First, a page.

Implementing the Lisbon Treaty: Improving the Functioning of the EU on Justice and Home Affairs

Friday, 29 January 2016
Researchers' work published externally
Downloaded 1,261 times

Authors: Sergio Carrera, Elspeth Guild

Series: Externally published research   No of pp: 76 pp

This study examines the functioning of EU Justice and Home Affairs cooperation in light of the reforms and innovations introduced by the Lisbon Treaty since the end of 2009. It identifies the main challenges and deficits characterising the practical and effective implementation of these transformations and suggests specific ways for the European Parliament to address them. The study recommends that any future legislative reform or Treaty change should not promote or enable further differentiation in subsequent generations of EU AFSJ cooperation. Nor should it permit restricting or ‘lowering’ existing EU rights and freedoms enjoyed by European citizens and residents in EU JHA law. The Parliament should give priority to devising a mutual trust-building agenda for EU AFSJ cooperation based on three main policy actions focused on improving and strengthening: First, implementation and evaluation; Second, accountability, transparency and fundamental rights and third, the rule of law and fundamental rights.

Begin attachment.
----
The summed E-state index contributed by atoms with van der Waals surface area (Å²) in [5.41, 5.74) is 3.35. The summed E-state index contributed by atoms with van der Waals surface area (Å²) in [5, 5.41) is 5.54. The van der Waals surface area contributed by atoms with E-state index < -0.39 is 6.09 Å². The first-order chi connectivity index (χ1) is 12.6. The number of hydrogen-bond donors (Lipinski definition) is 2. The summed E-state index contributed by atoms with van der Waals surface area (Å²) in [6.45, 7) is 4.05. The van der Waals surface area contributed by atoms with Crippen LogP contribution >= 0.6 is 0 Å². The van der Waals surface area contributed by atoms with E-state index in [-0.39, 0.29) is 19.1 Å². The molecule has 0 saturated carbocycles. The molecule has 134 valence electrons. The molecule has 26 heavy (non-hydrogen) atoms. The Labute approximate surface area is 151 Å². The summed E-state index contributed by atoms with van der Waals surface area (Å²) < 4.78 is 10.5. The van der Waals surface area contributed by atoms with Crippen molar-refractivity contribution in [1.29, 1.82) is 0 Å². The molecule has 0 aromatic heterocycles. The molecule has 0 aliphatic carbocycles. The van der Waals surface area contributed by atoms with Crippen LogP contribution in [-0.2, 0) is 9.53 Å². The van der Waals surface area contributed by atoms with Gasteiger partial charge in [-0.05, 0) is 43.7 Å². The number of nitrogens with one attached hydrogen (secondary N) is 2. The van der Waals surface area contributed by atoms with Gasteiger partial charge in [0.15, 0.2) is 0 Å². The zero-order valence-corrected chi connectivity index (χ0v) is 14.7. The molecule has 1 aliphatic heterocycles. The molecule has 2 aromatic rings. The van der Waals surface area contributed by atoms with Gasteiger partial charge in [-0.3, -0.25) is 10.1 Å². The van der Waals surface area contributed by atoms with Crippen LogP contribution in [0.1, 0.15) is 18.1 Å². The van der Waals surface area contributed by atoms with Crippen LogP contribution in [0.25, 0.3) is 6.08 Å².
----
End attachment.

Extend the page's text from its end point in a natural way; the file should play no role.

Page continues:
Sergio Carrera is Senior Research Fellow and Head of the Justice and Home Affairs unit at CEPS and Associate Professor, Faculty of Law, University of Maastricht. Elspeth Guild is Senior Associate Research Fellow at CEPS and Jean Monnet Professor ad personam of European Immigration Law at Radboud University Nijmegen and Queen Mary, University of London.

This study was commissioned by the Policy Department for Citizen's Rights and Constitutional Affairs at the request of the AFCO Committee of the European Parliament and can also be downloaded from the Parliament’s website

(http://www.europarl.europa.eu/RegData/etudes/STUD/2015/519225/IPOL_STU(2015)519225_EN.pdf).